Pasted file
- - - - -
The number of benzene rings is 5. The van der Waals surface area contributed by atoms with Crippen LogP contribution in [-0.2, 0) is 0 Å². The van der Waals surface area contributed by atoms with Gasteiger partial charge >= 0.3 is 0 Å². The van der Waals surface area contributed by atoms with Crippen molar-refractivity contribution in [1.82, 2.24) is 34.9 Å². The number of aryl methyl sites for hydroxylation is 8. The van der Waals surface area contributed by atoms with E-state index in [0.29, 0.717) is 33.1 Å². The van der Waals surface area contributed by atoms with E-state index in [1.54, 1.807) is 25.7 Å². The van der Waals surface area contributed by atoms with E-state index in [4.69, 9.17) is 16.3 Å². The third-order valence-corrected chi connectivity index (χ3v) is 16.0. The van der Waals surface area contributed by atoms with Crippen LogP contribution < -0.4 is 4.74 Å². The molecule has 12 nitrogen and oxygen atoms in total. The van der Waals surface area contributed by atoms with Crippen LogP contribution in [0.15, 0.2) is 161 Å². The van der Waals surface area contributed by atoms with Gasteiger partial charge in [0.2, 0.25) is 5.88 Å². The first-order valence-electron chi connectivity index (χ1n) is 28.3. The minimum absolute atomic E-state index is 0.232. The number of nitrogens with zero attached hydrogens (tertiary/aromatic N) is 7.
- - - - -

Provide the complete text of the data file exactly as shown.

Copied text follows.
The number of benzene rings is 5. The van der Waals surface area contributed by atoms with Crippen LogP contribution in [-0.2, 0) is 0 Å². The van der Waals surface area contributed by atoms with Gasteiger partial charge >= 0.3 is 0 Å². The van der Waals surface area contributed by atoms with Crippen molar-refractivity contribution in [1.82, 2.24) is 34.9 Å². The number of aryl methyl sites for hydroxylation is 8. The van der Waals surface area contributed by atoms with E-state index in [0.29, 0.717) is 33.1 Å². The van der Waals surface area contributed by atoms with E-state index in [1.54, 1.807) is 25.7 Å². The van der Waals surface area contributed by atoms with E-state index in [4.69, 9.17) is 16.3 Å². The third-order valence-corrected chi connectivity index (χ3v) is 16.0. The van der Waals surface area contributed by atoms with Crippen LogP contribution < -0.4 is 4.74 Å². The molecule has 12 nitrogen and oxygen atoms in total. The van der Waals surface area contributed by atoms with Crippen LogP contribution in [0.15, 0.2) is 161 Å². The van der Waals surface area contributed by atoms with Gasteiger partial charge in [0.2, 0.25) is 5.88 Å². The first-order valence-electron chi connectivity index (χ1n) is 28.3. The minimum absolute atomic E-state index is 0.232. The number of nitrogens with zero attached hydrogens (tertiary/aromatic N) is 7.